I went to college at the University of California at Santa Cruz. It's a strange and beautiful campus, with vast meadows and classroom buildings peeking out between trees on forested hillsides. I'd often see deer pass within a few yards of me while on my way to class. There was a strongly hippie-ish student culture there, and it was easy to dream utopian dreams of a world like the campus: great cities woven gently into nature, filled with bicyclists stopping at little restaurants to enjoy an organic salad on their way home from work.
But David Owen, writing in The New Yorker, has a different idea.
My wife and I got married right out of college, in 1978. We were young and naïve and unashamedly idealistic, and we decided to make our first home in a utopian environmentalist community in New York State. For seven years, we lived, quite contentedly, in circumstances that would strike most Americans as austere in the extreme: our living space measured just seven hundred square feet, and we didn't have a dishwasher, a garbage disposal, a lawn, or a car. We did our grocery shopping on foot, and when we needed to travel longer distances we used public transportation. Because space at home was scarce, we seldom acquired new possessions of significant size. Our electric bills worked out to about a dollar a day.
The utopian community was Manhattan. (Our apartment was on Sixty-ninth Street, between Second and Third.) Most Americans, including most New Yorkers, think of New York City as an ecological nightmare, a wasteland of concrete and garbage and diesel fumes and traffic jams, but in comparison with the rest of America it's a model of environmental responsibility. By the most significant measures, New York is the greenest community in the United States, and one of the greenest cities in the world. The most devastating damage humans have done to the environment has arisen from the heedless burning of fossil fuels, a category in which New Yorkers are practically prehistoric. The average Manhattanite consumes gasoline at a rate that the country as a whole hasn't matched since the mid-nineteen-twenties, when the most widely owned car in the United States was the Ford Model T. Eighty-two per cent of Manhattan residents travel to work by public transit, by bicycle, or on foot. That's ten times the rate for Americans in general, and eight times the rate for residents of Los Angeles County. New York City is more populous than all but eleven states; if it were granted statehood, it would rank 51st in per-capita energy use.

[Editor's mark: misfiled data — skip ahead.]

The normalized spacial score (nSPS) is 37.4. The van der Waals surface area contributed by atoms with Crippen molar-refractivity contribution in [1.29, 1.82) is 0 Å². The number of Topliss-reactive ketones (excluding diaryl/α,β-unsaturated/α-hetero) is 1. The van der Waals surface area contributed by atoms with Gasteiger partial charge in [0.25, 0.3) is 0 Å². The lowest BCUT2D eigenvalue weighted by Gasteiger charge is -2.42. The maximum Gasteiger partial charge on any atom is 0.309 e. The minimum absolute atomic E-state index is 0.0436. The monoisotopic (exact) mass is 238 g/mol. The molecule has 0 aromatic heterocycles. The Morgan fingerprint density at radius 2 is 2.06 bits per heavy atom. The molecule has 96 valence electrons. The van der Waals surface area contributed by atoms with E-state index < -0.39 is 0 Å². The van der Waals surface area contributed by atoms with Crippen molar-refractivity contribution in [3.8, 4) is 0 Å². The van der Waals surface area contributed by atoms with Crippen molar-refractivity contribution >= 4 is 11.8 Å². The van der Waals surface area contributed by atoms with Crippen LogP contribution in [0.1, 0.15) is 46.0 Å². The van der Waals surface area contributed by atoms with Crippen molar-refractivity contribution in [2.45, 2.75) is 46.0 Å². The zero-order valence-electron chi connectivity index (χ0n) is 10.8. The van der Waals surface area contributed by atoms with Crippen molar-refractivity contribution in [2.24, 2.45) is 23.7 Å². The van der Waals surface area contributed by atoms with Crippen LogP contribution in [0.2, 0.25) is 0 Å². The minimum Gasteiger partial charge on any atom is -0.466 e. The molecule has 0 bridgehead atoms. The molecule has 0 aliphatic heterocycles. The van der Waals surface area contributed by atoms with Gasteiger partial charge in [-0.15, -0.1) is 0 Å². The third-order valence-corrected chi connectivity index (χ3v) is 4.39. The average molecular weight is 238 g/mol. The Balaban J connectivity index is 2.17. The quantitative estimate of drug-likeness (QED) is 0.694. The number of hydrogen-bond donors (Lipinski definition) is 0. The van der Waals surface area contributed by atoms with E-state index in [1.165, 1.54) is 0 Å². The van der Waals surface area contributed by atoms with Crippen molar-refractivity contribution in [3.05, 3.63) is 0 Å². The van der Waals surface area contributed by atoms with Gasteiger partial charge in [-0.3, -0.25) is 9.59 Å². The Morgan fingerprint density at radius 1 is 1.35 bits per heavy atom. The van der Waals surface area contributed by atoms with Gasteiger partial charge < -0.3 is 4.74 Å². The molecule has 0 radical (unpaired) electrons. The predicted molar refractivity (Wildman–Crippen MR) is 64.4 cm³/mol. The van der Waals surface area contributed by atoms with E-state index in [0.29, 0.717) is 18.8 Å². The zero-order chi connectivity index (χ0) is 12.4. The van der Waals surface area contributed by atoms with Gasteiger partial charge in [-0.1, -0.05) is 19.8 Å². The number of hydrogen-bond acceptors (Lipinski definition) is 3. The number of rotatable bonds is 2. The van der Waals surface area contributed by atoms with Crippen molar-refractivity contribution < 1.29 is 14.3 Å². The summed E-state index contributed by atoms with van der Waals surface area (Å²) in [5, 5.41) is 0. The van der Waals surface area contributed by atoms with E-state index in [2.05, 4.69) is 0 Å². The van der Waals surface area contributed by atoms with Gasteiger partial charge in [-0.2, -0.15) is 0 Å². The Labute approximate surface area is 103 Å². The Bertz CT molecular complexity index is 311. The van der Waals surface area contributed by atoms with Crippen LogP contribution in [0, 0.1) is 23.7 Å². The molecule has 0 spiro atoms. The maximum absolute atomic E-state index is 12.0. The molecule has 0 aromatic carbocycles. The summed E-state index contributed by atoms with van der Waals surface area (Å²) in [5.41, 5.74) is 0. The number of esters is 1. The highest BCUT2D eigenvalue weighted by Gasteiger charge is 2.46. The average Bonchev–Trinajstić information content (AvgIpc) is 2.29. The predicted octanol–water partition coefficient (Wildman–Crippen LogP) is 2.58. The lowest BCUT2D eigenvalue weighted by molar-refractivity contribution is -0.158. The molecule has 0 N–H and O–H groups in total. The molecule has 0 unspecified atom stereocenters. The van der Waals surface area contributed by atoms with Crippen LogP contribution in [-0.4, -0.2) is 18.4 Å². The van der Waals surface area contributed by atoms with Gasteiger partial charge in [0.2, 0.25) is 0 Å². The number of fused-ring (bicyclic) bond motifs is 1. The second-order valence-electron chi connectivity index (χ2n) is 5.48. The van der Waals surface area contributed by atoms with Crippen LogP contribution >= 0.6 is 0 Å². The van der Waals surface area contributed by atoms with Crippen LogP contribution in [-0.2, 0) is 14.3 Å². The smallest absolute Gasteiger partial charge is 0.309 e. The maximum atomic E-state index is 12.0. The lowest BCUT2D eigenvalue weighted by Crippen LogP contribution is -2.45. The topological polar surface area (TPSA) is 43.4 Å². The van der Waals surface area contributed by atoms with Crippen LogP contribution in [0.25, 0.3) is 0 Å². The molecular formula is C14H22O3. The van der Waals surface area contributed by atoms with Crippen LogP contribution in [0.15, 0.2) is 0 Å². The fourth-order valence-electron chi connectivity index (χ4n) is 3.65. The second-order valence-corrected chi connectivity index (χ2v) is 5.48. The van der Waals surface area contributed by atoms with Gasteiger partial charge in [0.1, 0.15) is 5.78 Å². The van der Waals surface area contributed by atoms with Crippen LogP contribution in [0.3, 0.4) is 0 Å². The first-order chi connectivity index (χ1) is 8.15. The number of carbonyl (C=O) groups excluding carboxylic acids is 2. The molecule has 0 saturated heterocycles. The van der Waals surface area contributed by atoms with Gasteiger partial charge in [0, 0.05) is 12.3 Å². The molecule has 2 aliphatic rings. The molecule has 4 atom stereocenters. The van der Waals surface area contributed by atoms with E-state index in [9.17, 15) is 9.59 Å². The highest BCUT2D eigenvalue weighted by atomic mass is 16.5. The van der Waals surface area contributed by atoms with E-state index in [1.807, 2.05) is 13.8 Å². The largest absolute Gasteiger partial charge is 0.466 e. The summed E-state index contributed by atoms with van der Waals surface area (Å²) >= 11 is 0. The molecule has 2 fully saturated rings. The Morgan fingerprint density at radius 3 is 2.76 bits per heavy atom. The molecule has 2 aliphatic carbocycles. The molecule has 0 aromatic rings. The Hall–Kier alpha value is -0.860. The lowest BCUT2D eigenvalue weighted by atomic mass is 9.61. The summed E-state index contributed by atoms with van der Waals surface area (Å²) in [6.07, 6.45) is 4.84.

Owen's article is long and fascinating, and I recently learned that CNN reports that he's right about energy use.
These days I no longer dream of forest cities like UCSC, but of tall steel arcologies alive with people riding its railcars, sitting in the teahouses on the breezy balconies, walking the twisty boulevards of the core that are dappled with sunlight streaming through the superstructure ...